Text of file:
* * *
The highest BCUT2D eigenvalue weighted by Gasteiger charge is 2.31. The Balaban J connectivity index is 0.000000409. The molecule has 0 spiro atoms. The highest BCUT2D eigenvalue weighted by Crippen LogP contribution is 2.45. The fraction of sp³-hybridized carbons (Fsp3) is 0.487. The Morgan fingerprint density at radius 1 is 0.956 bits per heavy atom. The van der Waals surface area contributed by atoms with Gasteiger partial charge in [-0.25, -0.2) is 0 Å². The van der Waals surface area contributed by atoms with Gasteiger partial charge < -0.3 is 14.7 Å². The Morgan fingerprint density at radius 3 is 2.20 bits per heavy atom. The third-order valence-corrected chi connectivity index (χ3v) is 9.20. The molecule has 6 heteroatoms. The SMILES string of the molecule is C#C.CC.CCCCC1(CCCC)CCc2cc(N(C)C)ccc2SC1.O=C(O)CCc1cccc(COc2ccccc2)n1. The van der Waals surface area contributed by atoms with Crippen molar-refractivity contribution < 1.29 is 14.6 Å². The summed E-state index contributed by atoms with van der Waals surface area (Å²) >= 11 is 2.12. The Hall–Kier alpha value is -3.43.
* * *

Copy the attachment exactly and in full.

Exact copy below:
The highest BCUT2D eigenvalue weighted by Gasteiger charge is 2.31. The Balaban J connectivity index is 0.000000409. The molecule has 0 spiro atoms. The highest BCUT2D eigenvalue weighted by Crippen LogP contribution is 2.45. The fraction of sp³-hybridized carbons (Fsp3) is 0.487. The Morgan fingerprint density at radius 1 is 0.956 bits per heavy atom. The van der Waals surface area contributed by atoms with Gasteiger partial charge in [-0.25, -0.2) is 0 Å². The van der Waals surface area contributed by atoms with Gasteiger partial charge < -0.3 is 14.7 Å². The Morgan fingerprint density at radius 3 is 2.20 bits per heavy atom. The third-order valence-corrected chi connectivity index (χ3v) is 9.20. The molecule has 6 heteroatoms. The SMILES string of the molecule is C#C.CC.CCCCC1(CCCC)CCc2cc(N(C)C)ccc2SC1.O=C(O)CCc1cccc(COc2ccccc2)n1. The van der Waals surface area contributed by atoms with Crippen molar-refractivity contribution < 1.29 is 14.6 Å². The summed E-state index contributed by atoms with van der Waals surface area (Å²) >= 11 is 2.12. The Hall–Kier alpha value is -3.43.